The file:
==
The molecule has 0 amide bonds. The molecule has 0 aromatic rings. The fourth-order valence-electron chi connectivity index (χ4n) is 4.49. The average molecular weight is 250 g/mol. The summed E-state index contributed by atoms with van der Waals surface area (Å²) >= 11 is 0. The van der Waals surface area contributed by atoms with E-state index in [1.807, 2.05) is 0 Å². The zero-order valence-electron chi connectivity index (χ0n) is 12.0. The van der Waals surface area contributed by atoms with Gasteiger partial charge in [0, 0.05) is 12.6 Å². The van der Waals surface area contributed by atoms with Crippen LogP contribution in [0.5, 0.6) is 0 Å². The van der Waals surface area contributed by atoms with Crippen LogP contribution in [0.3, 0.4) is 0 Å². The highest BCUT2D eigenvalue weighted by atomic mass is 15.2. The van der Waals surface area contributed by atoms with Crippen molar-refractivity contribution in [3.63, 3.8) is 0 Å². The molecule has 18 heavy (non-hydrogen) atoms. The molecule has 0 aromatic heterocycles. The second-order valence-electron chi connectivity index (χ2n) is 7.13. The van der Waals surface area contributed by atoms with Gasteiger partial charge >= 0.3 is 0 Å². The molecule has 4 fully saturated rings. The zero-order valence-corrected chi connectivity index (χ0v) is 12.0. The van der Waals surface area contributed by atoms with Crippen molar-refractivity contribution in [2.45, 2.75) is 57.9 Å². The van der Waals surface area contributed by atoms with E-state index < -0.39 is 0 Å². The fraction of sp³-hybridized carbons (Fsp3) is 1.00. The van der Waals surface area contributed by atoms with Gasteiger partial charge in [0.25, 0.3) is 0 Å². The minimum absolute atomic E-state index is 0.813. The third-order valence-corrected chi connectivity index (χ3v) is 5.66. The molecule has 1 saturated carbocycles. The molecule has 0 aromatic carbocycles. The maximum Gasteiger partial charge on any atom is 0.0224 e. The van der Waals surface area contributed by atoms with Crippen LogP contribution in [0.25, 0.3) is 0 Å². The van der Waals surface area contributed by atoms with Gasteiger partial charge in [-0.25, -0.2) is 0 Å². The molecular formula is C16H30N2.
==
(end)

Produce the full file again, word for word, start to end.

The molecule has 0 amide bonds. The molecule has 0 aromatic rings. The fourth-order valence-electron chi connectivity index (χ4n) is 4.49. The average molecular weight is 250 g/mol. The summed E-state index contributed by atoms with van der Waals surface area (Å²) >= 11 is 0. The van der Waals surface area contributed by atoms with E-state index in [1.807, 2.05) is 0 Å². The zero-order valence-electron chi connectivity index (χ0n) is 12.0. The van der Waals surface area contributed by atoms with Gasteiger partial charge in [0, 0.05) is 12.6 Å². The van der Waals surface area contributed by atoms with Crippen LogP contribution in [0.5, 0.6) is 0 Å². The van der Waals surface area contributed by atoms with Crippen LogP contribution in [0.3, 0.4) is 0 Å². The highest BCUT2D eigenvalue weighted by atomic mass is 15.2. The van der Waals surface area contributed by atoms with Crippen molar-refractivity contribution in [3.63, 3.8) is 0 Å². The molecule has 18 heavy (non-hydrogen) atoms. The molecule has 0 aromatic heterocycles. The second-order valence-electron chi connectivity index (χ2n) is 7.13. The van der Waals surface area contributed by atoms with Gasteiger partial charge >= 0.3 is 0 Å². The molecule has 4 fully saturated rings. The zero-order valence-corrected chi connectivity index (χ0v) is 12.0. The van der Waals surface area contributed by atoms with Crippen molar-refractivity contribution in [2.45, 2.75) is 57.9 Å². The van der Waals surface area contributed by atoms with E-state index < -0.39 is 0 Å². The fraction of sp³-hybridized carbons (Fsp3) is 1.00. The van der Waals surface area contributed by atoms with Gasteiger partial charge in [0.25, 0.3) is 0 Å². The minimum absolute atomic E-state index is 0.813. The third-order valence-corrected chi connectivity index (χ3v) is 5.66. The molecule has 1 saturated carbocycles. The molecule has 0 aromatic carbocycles. The maximum Gasteiger partial charge on any atom is 0.0224 e. The van der Waals surface area contributed by atoms with Crippen LogP contribution in [0.25, 0.3) is 0 Å². The van der Waals surface area contributed by atoms with Gasteiger partial charge in [-0.25, -0.2) is 0 Å². The molecular formula is C16H30N2.